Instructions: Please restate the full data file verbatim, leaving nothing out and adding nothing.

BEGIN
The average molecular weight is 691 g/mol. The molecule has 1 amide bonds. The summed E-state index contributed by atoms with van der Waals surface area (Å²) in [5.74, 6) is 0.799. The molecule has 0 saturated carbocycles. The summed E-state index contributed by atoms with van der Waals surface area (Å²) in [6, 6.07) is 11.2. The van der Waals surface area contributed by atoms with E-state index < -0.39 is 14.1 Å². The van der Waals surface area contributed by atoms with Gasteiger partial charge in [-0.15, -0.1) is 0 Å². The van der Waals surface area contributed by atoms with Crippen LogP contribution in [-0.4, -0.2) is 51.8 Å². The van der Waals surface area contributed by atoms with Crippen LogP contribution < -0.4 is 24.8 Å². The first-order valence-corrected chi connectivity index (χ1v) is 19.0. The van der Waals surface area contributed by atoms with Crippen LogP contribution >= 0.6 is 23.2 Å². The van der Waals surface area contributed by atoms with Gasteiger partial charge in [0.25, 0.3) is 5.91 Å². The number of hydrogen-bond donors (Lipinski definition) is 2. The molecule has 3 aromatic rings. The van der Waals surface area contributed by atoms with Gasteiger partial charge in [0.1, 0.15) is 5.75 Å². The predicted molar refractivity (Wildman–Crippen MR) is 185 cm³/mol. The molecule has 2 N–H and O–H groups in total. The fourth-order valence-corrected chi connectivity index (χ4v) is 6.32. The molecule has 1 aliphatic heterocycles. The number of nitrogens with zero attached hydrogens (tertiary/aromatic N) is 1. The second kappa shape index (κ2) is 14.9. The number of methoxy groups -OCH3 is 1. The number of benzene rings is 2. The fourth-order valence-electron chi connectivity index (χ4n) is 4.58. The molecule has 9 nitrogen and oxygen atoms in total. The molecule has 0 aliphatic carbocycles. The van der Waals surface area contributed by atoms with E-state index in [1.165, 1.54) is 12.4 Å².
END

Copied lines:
The average molecular weight is 691 g/mol. The molecule has 1 amide bonds. The summed E-state index contributed by atoms with van der Waals surface area (Å²) in [5.74, 6) is 0.799. The molecule has 0 saturated carbocycles. The summed E-state index contributed by atoms with van der Waals surface area (Å²) in [6, 6.07) is 11.2. The van der Waals surface area contributed by atoms with E-state index < -0.39 is 14.1 Å². The van der Waals surface area contributed by atoms with Gasteiger partial charge in [-0.15, -0.1) is 0 Å². The van der Waals surface area contributed by atoms with Crippen LogP contribution in [-0.4, -0.2) is 51.8 Å². The van der Waals surface area contributed by atoms with Crippen LogP contribution < -0.4 is 24.8 Å². The first-order valence-corrected chi connectivity index (χ1v) is 19.0. The van der Waals surface area contributed by atoms with Crippen LogP contribution >= 0.6 is 23.2 Å². The van der Waals surface area contributed by atoms with Gasteiger partial charge in [0.25, 0.3) is 5.91 Å². The number of hydrogen-bond donors (Lipinski definition) is 2. The molecule has 3 aromatic rings. The van der Waals surface area contributed by atoms with Gasteiger partial charge in [0.1, 0.15) is 5.75 Å². The predicted molar refractivity (Wildman–Crippen MR) is 185 cm³/mol. The molecule has 2 N–H and O–H groups in total. The fourth-order valence-corrected chi connectivity index (χ4v) is 6.32. The molecule has 1 aliphatic heterocycles. The number of nitrogens with zero attached hydrogens (tertiary/aromatic N) is 1. The second kappa shape index (κ2) is 14.9. The number of methoxy groups -OCH3 is 1. The number of benzene rings is 2. The fourth-order valence-electron chi connectivity index (χ4n) is 4.58. The molecule has 9 nitrogen and oxygen atoms in total. The molecule has 0 aliphatic carbocycles. The van der Waals surface area contributed by atoms with E-state index in [1.165, 1.54) is 12.4 Å².